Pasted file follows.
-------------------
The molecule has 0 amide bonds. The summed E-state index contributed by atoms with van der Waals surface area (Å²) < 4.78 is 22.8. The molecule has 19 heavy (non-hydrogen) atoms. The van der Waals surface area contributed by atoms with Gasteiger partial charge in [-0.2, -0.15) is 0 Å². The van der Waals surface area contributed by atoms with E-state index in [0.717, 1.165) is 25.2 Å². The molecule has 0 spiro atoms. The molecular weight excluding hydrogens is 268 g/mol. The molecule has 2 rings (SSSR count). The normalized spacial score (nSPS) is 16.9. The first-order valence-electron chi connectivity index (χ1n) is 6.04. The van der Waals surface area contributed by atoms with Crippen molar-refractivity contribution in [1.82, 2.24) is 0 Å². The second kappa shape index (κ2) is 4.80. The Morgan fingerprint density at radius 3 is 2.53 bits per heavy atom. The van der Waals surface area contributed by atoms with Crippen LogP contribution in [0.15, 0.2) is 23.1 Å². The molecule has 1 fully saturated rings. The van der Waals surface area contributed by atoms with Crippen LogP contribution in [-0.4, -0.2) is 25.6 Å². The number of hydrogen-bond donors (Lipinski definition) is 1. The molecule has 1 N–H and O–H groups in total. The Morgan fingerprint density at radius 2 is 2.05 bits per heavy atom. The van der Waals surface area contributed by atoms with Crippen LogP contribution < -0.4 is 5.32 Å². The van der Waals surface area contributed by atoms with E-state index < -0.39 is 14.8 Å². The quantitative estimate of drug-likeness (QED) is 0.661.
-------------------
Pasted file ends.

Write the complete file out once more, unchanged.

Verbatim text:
The molecule has 0 amide bonds. The summed E-state index contributed by atoms with van der Waals surface area (Å²) < 4.78 is 22.8. The molecule has 19 heavy (non-hydrogen) atoms. The van der Waals surface area contributed by atoms with Gasteiger partial charge in [-0.2, -0.15) is 0 Å². The van der Waals surface area contributed by atoms with E-state index in [0.717, 1.165) is 25.2 Å². The molecule has 0 spiro atoms. The molecular weight excluding hydrogens is 268 g/mol. The molecule has 2 rings (SSSR count). The normalized spacial score (nSPS) is 16.9. The first-order valence-electron chi connectivity index (χ1n) is 6.04. The van der Waals surface area contributed by atoms with Crippen molar-refractivity contribution in [1.82, 2.24) is 0 Å². The second kappa shape index (κ2) is 4.80. The Morgan fingerprint density at radius 3 is 2.53 bits per heavy atom. The van der Waals surface area contributed by atoms with Crippen LogP contribution in [0.15, 0.2) is 23.1 Å². The molecule has 1 fully saturated rings. The van der Waals surface area contributed by atoms with Crippen LogP contribution in [-0.4, -0.2) is 25.6 Å². The number of hydrogen-bond donors (Lipinski definition) is 1. The molecule has 1 N–H and O–H groups in total. The Morgan fingerprint density at radius 2 is 2.05 bits per heavy atom. The van der Waals surface area contributed by atoms with Crippen LogP contribution < -0.4 is 5.32 Å². The van der Waals surface area contributed by atoms with E-state index < -0.39 is 14.8 Å². The quantitative estimate of drug-likeness (QED) is 0.661.